Dance Training
Matthew Murphy

Perfect turnout may be the Holy Grail of ballet technique: It's that forever elusive treasure we all seek but never seem to find.

No matter how much rotation you currently have, you could likely find more—if you use the right strategies. We dug into the Dance Magazine archives to round up our best tips from master teachers and dance medicine experts to help you reach your maximum turnout potential.

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Health & Body
Jim Lafferty

Dancers looking to increase their flexibility rarely think about their upper backs. But this common place of tension could limit your neural mobility.

"The mobility of your back, especially your upper back, is very important when thinking about the mobility of the nervous system, fascial system and flexibility in general," says leading dance physiotherapist Lisa Howell in her Front Splits Fast Program. "If your upper back is very tight, then the nerves and fascia that lie along the spine can get restricted."

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Dance Training
Matthew Murphy for Pointe

When Michael Vadacchino, co-founder of the online dancewear store Boys Dance Too, visited a competition to ask a customer if he would model for the site, he was able to find him easily. This boy was one of only three in the entire competition.

Small numbers like these are why Vadacchino and his business partner, Sarah Singer, have planned their next venture: The Male Dancer Conference.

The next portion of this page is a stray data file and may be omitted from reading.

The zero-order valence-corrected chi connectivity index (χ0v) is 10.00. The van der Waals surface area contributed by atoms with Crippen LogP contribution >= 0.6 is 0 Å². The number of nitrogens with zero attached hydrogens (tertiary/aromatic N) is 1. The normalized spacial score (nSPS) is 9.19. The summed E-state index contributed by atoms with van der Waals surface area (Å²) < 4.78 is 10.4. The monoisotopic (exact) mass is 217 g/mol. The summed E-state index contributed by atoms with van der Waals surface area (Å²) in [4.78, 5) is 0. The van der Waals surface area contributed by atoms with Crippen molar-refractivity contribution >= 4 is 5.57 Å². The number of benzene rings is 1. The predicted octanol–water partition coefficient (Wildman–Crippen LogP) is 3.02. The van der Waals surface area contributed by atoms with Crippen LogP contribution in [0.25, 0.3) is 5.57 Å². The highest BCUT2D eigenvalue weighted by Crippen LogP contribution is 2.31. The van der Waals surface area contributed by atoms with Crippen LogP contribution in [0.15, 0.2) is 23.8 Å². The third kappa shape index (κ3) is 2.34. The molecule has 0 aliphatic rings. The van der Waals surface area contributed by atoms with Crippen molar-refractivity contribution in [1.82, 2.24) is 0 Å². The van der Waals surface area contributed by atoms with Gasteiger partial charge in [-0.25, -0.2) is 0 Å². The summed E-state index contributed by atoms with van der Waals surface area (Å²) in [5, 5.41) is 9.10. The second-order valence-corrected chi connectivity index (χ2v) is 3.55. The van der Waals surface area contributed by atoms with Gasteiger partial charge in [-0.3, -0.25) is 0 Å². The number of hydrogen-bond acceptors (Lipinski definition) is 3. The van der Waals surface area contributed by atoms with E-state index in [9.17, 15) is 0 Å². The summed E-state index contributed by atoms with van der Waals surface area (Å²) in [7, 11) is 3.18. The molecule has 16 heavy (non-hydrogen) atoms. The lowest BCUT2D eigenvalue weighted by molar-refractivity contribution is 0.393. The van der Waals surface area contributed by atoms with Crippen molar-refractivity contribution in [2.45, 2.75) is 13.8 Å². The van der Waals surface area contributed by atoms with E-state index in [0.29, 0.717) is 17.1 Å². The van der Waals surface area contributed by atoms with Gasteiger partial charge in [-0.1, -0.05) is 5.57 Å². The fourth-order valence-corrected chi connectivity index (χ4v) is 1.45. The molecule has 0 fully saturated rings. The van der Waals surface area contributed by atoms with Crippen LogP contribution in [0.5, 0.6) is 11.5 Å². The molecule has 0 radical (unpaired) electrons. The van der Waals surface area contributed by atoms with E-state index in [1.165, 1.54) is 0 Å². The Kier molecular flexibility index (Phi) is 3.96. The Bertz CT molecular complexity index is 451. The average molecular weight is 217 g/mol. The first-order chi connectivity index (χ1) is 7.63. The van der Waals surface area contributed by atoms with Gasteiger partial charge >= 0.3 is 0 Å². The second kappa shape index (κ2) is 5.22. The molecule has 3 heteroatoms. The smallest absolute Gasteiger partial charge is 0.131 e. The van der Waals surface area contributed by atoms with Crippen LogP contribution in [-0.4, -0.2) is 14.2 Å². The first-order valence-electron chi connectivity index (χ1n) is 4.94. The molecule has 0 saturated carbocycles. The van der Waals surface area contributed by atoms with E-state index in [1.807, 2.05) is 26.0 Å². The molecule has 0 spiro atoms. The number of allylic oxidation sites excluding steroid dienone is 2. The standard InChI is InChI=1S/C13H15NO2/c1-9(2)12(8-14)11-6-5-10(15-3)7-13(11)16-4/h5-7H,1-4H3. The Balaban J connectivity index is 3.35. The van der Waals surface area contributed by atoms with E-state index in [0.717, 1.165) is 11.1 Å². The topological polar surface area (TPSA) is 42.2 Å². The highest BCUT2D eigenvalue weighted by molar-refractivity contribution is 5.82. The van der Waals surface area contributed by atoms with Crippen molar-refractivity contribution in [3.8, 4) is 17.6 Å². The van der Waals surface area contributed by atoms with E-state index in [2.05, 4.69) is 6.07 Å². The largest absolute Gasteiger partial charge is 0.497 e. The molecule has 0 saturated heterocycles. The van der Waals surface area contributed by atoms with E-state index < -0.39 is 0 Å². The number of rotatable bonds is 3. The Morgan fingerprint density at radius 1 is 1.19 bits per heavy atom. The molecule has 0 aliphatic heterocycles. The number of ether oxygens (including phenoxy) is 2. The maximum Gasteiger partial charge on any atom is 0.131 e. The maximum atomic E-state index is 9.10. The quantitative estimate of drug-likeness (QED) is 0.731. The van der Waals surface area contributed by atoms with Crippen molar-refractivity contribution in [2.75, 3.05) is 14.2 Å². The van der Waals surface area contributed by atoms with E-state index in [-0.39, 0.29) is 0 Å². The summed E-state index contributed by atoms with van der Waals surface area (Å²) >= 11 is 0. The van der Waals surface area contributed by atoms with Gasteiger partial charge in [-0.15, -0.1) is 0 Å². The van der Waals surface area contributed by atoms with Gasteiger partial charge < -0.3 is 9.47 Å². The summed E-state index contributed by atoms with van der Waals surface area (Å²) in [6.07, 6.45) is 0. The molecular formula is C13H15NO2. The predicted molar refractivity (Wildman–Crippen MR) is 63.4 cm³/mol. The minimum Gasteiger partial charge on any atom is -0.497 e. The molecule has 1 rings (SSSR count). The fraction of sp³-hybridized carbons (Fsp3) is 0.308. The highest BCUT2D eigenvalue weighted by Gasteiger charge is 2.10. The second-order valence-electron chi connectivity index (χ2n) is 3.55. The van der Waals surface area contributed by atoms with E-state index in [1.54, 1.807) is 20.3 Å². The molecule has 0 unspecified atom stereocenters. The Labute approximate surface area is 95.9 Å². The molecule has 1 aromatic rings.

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Career Advice
Kun-Yang Lin/Dancers in Santuario. Photo by Robli Photography via kyld.org

Just as the Kun-Yang Lin/Dancers reached an emotional moment in an April performance of Santuario, inspired by the Pulse Nightclub shooting in Orlando, the fire alarm began blaring. Timed as it was with the actual reenactment of the shooting within the piece, most of the audience remained in their seats expectantly, thinking this was part of the show. But the onstage fog effects had combined somehow with the humidity in the theater so that there was a real need to evacuate until the fire department could give the all-clear.

An actual break in the action like this—where the lights come up and you're forced to file out into a parking lot—is probably one of the most extreme distractions dancers could encounter during a performance. But thinking about how to refocus can help you prepare for any wardrobe malfunctions, prop flubs, lighting miscues or other onstage stumbles that could happen in the middle of a show.

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